Tumut River Is A 'Tragic Mess'
March 2, 2001 Tumut & Adelong Times
The Tumut River's 70 kilometre stretch has been transformed from a beautiful national icon to a tragic mess, according to one of the region's most respected fisherman.
Following last week's announcement that a top-level government scientific group is proposing to declare the Tumut River endangered, Ron Bowden says the river's role providing water for irrigators is doing untold damage to land and habitat.
"The Tumut River has been the victim of some incredibly poor planning which began 30 years ago - the Upper Murray and Snow Rivers suffered the same fate,' Mr Bowden said. "All three were essentially sacrificed for the Snowy Scheme. However, with the mounting public outcry some relief must be implemented to reverse these gross injustices."
High summer flows to accommodate irrigators needs downstream have caused widespread erosion, had a detrimental effect on the region's famous fishing industry whilst also harming native wildlife.
"Something needs to he done to ease the growing anger," Mr Bowden said. "Common sense demands that different arrangements for flow regimes be put in place."
Whilst the impact of high flows in the summer have been well documented, of equal concern are the corresponding low flows during the winter months, which hinder fish stocking efforts.
"We are all aware and very appreciative of the tremendous community service the Tumut Acclimatisation
Society is providing in hatching, rearing and buying fish for release in local waterways," Mr Bowden said. "This ultimately enhances fishing, striking a positive blow for tourism and local business."
"Most of the bred fish go into the waters in October-December period, with the Tumut River getting its fair share of these trout which are ideally suited to the cold waters.
"However, when the cut-off comes at the end of the irrigation season, and any cover having long been removed, the very low flow exposes not only the newly liberated fish but all fish to predators, such as cormorants and pelicans."
It's for this reason that a request for an environmental flow of 1500 megalitres during winter, up from the present 550 megalitres per day, has been made to relevant authorities.
The Institute of Freshwater Anglers, which represents 6000 freshwater fishers in NSW, has made a four page submission to the Minister for Land and Water Richard Amery supporting the concept of building downstream en-route storages. That would allow the Tumut River to carry not more than 6500 megalitres per day in the peak irrigation period, October to March.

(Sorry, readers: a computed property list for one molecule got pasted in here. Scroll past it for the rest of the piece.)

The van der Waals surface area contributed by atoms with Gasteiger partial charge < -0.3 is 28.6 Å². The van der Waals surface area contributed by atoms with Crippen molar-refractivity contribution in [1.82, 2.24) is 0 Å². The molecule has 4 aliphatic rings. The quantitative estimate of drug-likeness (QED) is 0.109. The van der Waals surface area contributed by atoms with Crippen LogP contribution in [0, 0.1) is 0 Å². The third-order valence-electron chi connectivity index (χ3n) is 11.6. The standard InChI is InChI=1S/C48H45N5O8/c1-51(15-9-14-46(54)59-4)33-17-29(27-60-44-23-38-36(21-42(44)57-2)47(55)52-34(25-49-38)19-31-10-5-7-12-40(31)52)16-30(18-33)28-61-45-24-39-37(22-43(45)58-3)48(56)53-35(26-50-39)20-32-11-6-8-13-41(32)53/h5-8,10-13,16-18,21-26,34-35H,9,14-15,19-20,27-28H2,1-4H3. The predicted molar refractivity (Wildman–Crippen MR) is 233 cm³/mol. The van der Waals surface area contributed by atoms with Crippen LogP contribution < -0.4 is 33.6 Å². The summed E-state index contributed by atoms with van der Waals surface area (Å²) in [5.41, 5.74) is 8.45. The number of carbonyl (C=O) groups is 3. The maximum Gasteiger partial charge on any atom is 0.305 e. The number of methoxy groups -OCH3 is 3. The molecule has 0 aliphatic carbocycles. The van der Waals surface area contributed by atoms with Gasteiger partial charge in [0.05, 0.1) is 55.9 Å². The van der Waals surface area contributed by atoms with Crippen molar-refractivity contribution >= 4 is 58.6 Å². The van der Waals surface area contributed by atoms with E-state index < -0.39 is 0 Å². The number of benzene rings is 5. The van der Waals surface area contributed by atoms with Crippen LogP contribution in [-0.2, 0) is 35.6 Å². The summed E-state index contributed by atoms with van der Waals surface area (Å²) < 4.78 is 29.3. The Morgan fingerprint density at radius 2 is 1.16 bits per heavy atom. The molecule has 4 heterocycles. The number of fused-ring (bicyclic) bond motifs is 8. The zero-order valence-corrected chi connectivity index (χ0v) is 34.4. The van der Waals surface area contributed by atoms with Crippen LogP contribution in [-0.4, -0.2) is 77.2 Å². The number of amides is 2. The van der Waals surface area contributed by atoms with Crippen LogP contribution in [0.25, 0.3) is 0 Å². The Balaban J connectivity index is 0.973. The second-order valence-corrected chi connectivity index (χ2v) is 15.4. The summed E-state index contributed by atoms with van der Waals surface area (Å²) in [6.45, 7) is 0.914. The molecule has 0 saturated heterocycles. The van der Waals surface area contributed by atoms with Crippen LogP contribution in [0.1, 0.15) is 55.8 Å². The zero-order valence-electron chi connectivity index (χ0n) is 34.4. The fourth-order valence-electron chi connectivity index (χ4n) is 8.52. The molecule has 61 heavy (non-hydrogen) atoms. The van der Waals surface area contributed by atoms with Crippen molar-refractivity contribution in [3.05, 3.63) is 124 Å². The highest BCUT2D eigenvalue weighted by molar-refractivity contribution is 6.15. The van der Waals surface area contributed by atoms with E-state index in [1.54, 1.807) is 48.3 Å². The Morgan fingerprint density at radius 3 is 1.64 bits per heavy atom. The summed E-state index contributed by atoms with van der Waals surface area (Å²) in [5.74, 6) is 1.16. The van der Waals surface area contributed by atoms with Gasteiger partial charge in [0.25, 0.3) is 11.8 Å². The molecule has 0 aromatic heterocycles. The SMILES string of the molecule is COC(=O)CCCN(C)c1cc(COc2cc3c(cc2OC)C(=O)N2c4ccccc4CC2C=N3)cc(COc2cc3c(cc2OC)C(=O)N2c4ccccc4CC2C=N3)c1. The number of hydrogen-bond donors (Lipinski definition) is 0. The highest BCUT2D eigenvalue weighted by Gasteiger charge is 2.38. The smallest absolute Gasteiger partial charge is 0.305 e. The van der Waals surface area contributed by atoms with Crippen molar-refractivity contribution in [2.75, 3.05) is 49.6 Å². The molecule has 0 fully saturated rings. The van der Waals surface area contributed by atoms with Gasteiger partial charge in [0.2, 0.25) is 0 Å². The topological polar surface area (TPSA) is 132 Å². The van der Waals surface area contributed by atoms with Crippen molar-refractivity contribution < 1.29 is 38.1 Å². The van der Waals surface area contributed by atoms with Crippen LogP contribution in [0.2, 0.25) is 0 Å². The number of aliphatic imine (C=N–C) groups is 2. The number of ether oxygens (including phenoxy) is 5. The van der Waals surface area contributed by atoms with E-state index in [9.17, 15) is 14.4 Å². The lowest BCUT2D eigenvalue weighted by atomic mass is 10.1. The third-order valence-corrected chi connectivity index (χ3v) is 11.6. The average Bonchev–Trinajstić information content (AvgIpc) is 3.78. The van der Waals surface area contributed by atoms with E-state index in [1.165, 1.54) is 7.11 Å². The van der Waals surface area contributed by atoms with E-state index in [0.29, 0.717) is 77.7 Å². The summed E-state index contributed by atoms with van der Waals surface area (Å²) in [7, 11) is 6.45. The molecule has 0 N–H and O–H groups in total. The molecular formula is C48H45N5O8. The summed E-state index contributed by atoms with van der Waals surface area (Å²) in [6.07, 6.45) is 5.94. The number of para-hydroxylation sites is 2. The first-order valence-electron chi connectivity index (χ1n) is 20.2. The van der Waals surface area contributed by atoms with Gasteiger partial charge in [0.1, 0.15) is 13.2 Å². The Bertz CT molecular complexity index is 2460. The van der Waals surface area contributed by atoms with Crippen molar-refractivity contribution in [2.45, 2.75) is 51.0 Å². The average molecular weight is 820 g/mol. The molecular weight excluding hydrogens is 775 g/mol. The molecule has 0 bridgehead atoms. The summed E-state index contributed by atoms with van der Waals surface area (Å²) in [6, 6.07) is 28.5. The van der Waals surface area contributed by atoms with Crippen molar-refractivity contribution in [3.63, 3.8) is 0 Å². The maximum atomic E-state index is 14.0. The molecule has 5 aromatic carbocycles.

The IFA submission points out that a saving can be made of close to $1 million, which is currently being spent on river works in response to problems caused by high-low flows.
The IFA submission also asks for restoration or building of rehabilitation structures such as rock gorges and some selected re-snagging to provide areas for aquatic life to take refuge from fast flows. It would also provide breeding and feeding grounds which have been stripped away in the past.
"The 1996 Tumut River strategy document did specify that in-stream wildlife would be considered," Mr Bowden said. "In fact no corrective or compensatory measures have been implemented, meaning all river wildlife such as fish, crayfish and platypus arc being denied suitable habitat in around 8(1-90 percent of the river during high flows."
A public petition noting local concerns with the management of the river has been circulating for the past 10 months and has attracted some 2000 signatures. "People are asking in this environmentally friendly age, why are such destructive practices allowed?," Mr Bowden said.
"There are those that believe that once a good habitat is established, everything else will fall into place - common sense says this is correct. There seems to me to be a long way to go before we reach that stage. Eyes which are wide shut must he opened. The denial over what has been done, and what is continuing to be done to the river, is no longer acceptable to the wider community"